On the day Donald Trump became president, the Washington Post ran a cartoon by Tom Toles in which Toles gave Trump what Herblock, the liberal Post cartoonist for the 40 years before Toles, had given Richard Nixon – a clean shave.
All that had come before was forgiven, the cartoonist was saying. Every president started with a clean shave.
It did not last long. According to a new report from Journalism.org,  coverage of Trump’s first 60 days in office was more than twice as negative as that of Bill Clinton and George W. Bush in their respective first 60 days and more than three times as negative as that of Barack Obama.
In Clinton’s first 60 days in 1993, 28 percent of the stories were negative, 27 percent positive and 44 percent neither, according to the study.
In Bush’s first 60 days in 2001, 28 percent were negative, 22 percent positive and 49 percent neither. The press embraced Obama from his first day in office, and the results show it – 42 percent were positive, 20 percent negative and 38 percent neither.
But for Trump, 62 percent of the stories have been negative and just 5 percent positive with the rest neither.
Stories were considered negative or positive only if two-thirds of the comments in those stories went one way or the other. The study analyzed more than 3,000 stories from 24 media outlets, including TV radio and the web – all of which ran in the first 100 days of the Trump administration.
Left-leaning and mixed-audience outlets were far more likely to quote members of Congress, to challenge the veracity of administration claims and to use friendly experts in their stories, the study found. They were five times more likely to produce negative stories than right-of-center publications, and more than half the news from conservative websites contained no discernible bias.
The mainstream media wrote more about Trump’s political skills than anything else – with 17 percent of all stories during the period dealing with this topic. Next on the list of frequent topics were immigration (14 percent), appointments and nominations (13 percent), U.S.-Russia relations (13 percent) and health care (9 percent).
This despite the fact many of Trump’s biggest accomplishments have come in other areas – the economy, energy and the environment, education policy and foreign relations.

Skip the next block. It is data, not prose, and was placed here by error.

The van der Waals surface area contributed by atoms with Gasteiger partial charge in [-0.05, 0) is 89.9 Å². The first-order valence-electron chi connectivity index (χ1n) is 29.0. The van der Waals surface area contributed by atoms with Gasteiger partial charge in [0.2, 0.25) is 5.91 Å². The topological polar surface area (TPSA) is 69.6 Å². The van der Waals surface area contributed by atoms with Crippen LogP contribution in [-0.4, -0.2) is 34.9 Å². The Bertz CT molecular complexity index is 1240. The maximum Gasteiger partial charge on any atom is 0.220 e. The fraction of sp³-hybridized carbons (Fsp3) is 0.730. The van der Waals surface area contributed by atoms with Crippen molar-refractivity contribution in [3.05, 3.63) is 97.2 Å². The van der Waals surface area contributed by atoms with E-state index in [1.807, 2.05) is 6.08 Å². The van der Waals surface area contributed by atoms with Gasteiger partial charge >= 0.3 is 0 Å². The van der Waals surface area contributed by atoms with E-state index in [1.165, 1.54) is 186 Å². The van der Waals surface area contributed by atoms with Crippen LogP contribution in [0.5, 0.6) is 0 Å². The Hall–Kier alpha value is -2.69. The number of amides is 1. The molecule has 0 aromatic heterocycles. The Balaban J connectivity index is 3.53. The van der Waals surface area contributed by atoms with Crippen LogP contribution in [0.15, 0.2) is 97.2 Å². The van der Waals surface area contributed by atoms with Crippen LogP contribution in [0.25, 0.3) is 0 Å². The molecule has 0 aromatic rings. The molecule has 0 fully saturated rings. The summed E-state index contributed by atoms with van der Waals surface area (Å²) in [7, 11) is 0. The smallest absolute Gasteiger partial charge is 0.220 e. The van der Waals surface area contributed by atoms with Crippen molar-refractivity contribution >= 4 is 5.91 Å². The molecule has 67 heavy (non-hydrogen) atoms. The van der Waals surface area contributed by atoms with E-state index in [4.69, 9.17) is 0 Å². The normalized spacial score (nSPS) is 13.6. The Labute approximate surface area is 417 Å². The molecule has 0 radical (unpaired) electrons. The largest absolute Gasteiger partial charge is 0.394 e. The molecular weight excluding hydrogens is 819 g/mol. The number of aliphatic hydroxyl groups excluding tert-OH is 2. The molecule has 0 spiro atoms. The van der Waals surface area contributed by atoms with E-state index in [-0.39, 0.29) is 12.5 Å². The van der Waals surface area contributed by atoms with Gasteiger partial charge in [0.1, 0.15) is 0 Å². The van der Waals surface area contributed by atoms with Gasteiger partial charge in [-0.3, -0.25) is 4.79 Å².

Instead, the travel ban on countries with significant terrorism ties dominated immigration news, despite the fact Trump’s stepped-up border enforcement has reduced illegal entry into the United States by 70 percent.
Allegations of Trump using the Russians to discredit Hillary Clinton during the campaign dominated coverage of U.S.-Russia relations and all foreign policy for that matter. They got far more play than Trump’s successes at involving Middle East governments, including Saudi Arabia and some of the Gulf states, in efforts to curb transnational terrorism.
Three-fourths of stories focused on President Trump’s leadership and character, as opposed to his policy agenda. Negative assessments outstripped positive assessments by 4:1.
Mainstream media had to admit Trump has dominated the news cycles since he took office. The study found 45 percent of stories during the period were initiated by words or actions taken by Trump or members of his administration, and Trump administration sources were cited in 74 percent of those stories. The next most-used category of sources was the news media covering and quoting itself – at 35 percent, followed by congressional Republicans at 26 percent, congressional Democrats at 21 percent, experts at 16 and interest groups at 13.
By contrast, other media reports generated 19 percent of stories studied, statements or actions by members of Congress accounted for 10 percent and all other government for 15.
Trump is our first president to use social media extensively, and mainstream media has been forced to cover his views in his words as a result. The study found 16 percent of stories across all categories and ideological viewpoints contained at least one Trump tweet.